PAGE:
Exchanging Ideas and Accelerating Progress Toward Better Health Globally

Exchanging Ideas and Accelerating Progress Toward Better Health Globally

Peter Paul Yu, MD, FASCO, FACP

May 07, 2015

The crab is sometimes used to represent cancer, perhaps because of the tenacity with which a crab grabs hold of its prey. From the hairy crab of Shanghai to the king crab of Alaska, crabs have evolved into hundreds of subspecies across the world.

I mention this to draw a parallel to the field of medical oncology where different countries have different approaches to the training of oncologists. Still a young specialty in the United States, medical oncologists oversee chemotherapy for the vast majority of patients with cancer. In other countries, surgeons have become the predominant cancer physician who administers medical management of cancer. Another approach is for a medical subspecialist to treat those cancers that fall into the organ system that they have expertise in; for example, a gastroenterologist would administer chemotherapy for gastric or colon cancer.

Recently, Doug Pyle, Senior Director of the ASCO International Affairs department, and I traveled to South America where we visited oncologists and administrators in hospitals and clinics and met with government health officials in Argentina, Uruguay, and Brazil. These are three countries where medical oncology is firmly established as its own specialty.

However, the medical oncology training programs have started to evolve differently. In Argentina, university-based programs provide a five-year clinical training exposure comprised of two years of internal medicine and three years of medical oncology. Yet, alongside of this, certificate programs in oncology allow one to pay tuition for a two-year primarily classroom-based experience after which one can be employed in Argentina or elsewhere in South America if allowed by that country, as a medical oncologist. In Uruguay, there is a five-year clinical training program with a national examination given each year of training. In São Paulo, Brazil, high-quality fellowship programs at cancer centers such as Instituto do Câncer do Estado de São Paulo (ICESP) require their fellows to take the ASCO In-Training exam, providing a direct benchmark among the trainees.

Well-trained medical oncologists with a broad and deep knowledge base are the workforce standard we should strive for. Both the oncologist and the training program should meet national standards to assure the quality level designated by each country for itself. The ESMO-ASCO Recommendations for a Global Curriculum in Medical Oncology provide guidance on educational standards for oncology training. At the same time, the immediate need to provide adequate access to care for large cancer populations is a real one. In Hospital Pérola Byington, a São Paulo municipal women’s health center, gynecologists and surgeons are trained in certain aspects of breast cancer care. A mastologist may be trained in the diagnostic evaluation of a breast lump and skilled in performing ultrasound-guided biopsies. Another may be trained in adjuvant chemotherapy administration, and a third mastologist receives training in the use of chemotherapy regimens in metastatic disease settings.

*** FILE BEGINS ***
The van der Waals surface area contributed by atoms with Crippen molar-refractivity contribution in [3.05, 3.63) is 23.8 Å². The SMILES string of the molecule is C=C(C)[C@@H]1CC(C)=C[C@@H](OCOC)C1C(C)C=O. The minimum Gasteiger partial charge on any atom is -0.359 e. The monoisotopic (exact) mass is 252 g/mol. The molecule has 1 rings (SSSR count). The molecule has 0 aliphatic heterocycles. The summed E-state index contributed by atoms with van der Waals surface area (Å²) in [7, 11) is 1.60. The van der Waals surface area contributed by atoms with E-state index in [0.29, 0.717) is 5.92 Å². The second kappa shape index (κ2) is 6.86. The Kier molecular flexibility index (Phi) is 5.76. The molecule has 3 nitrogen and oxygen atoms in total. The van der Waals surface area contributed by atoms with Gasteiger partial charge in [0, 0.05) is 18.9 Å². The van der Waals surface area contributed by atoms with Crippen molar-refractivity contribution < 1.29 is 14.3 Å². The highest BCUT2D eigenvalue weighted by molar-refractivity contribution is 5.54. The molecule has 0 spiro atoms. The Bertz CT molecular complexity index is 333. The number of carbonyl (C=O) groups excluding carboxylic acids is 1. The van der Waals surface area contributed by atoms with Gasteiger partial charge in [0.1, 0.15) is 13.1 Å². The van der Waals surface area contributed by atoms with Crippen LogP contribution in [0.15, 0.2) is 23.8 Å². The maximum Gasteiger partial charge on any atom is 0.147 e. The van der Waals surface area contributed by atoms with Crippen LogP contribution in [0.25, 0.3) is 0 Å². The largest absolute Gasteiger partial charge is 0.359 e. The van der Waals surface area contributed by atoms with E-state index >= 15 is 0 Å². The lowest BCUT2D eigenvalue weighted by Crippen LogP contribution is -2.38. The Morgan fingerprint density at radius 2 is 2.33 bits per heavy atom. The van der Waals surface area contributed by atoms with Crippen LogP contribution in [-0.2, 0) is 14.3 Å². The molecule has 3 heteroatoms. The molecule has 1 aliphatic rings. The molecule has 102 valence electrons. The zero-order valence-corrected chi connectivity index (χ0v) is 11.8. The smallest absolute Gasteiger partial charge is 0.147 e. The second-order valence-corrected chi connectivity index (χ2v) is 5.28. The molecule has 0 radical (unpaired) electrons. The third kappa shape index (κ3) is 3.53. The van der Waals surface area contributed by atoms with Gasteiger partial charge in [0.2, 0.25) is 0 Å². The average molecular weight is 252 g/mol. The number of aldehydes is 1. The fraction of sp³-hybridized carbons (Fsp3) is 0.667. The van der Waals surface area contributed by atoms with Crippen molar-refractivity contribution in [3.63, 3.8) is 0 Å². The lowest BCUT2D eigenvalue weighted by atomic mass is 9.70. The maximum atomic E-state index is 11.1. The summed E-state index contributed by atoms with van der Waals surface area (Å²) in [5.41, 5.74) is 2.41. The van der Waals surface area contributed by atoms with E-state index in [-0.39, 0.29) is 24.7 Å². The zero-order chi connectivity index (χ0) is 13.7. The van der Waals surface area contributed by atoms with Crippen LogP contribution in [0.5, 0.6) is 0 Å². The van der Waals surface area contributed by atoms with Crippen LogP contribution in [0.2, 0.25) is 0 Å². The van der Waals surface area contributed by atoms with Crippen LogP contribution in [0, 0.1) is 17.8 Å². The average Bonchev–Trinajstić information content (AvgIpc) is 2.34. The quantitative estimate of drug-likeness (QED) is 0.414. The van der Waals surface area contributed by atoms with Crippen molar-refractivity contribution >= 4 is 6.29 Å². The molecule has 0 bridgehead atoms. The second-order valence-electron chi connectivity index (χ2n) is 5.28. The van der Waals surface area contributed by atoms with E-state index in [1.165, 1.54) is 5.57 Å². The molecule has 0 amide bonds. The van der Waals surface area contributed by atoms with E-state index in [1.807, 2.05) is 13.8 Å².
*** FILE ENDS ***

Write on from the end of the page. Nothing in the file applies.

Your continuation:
My parents came to the United States from China for a college education and post-graduate training after World War II; so, the requests that ASCO facilitate oncology-training opportunities that I heard while visiting in South America fell on sympathetic ears. There are cancer centers in the United States, such as Fred Hutchinson and MD Anderson, where international fellows can receive training. However, barriers such as obtaining visas and finding financial support are real and limit the number of such opportunities for fellows at U.S. institutions. Alternatively, a complementary and more scalable answer is improving the training standards in country to meet established international standards of education and testing such as the Global Curriculum mentioned earlier and the ASCO In-Training exam.

Over the last decade, the majority of U.S. fellowship training programs have participated in the ASCO In-Training exam. This program allows fellows to test their competencies yearly and understand what areas of their education require more attention. Training program directors are able to identify where systematic improvements should be directed, and program directors may attend an annual workshop where they can network with each other.

In our relentless quest to advance cancer education, research, and patient care, ASCO has been driven to develop very robust products and services for the U.S. market. By engaging our international membership, we can understand what similar needs exist in the other 100-plus countries that ASCO members hail from and, with a collaborative spirit, find opportunities to help each other, exchanging ideas and accelerating progress toward better health globally.

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